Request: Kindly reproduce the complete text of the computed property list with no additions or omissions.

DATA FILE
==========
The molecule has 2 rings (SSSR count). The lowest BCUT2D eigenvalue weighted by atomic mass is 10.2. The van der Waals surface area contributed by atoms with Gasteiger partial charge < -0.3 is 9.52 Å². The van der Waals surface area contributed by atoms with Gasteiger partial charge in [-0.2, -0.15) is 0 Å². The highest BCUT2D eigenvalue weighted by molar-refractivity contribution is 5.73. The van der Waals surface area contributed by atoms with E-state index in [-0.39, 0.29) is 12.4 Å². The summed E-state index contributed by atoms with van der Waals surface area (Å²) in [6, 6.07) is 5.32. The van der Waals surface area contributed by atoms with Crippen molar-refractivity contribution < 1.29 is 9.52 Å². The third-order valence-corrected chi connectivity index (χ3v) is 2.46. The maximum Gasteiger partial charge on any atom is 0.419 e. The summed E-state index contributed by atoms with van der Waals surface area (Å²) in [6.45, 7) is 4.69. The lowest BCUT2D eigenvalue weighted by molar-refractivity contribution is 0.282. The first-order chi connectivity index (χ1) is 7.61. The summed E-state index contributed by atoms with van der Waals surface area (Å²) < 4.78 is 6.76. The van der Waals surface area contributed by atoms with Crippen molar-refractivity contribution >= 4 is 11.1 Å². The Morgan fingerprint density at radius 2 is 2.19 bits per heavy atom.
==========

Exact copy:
The molecule has 2 rings (SSSR count). The lowest BCUT2D eigenvalue weighted by atomic mass is 10.2. The van der Waals surface area contributed by atoms with Gasteiger partial charge < -0.3 is 9.52 Å². The van der Waals surface area contributed by atoms with Gasteiger partial charge in [-0.2, -0.15) is 0 Å². The highest BCUT2D eigenvalue weighted by molar-refractivity contribution is 5.73. The van der Waals surface area contributed by atoms with E-state index in [-0.39, 0.29) is 12.4 Å². The summed E-state index contributed by atoms with van der Waals surface area (Å²) in [6, 6.07) is 5.32. The van der Waals surface area contributed by atoms with Crippen molar-refractivity contribution < 1.29 is 9.52 Å². The third-order valence-corrected chi connectivity index (χ3v) is 2.46. The maximum Gasteiger partial charge on any atom is 0.419 e. The summed E-state index contributed by atoms with van der Waals surface area (Å²) in [6.45, 7) is 4.69. The lowest BCUT2D eigenvalue weighted by molar-refractivity contribution is 0.282. The first-order chi connectivity index (χ1) is 7.61. The summed E-state index contributed by atoms with van der Waals surface area (Å²) < 4.78 is 6.76. The van der Waals surface area contributed by atoms with Crippen molar-refractivity contribution >= 4 is 11.1 Å². The Morgan fingerprint density at radius 2 is 2.19 bits per heavy atom.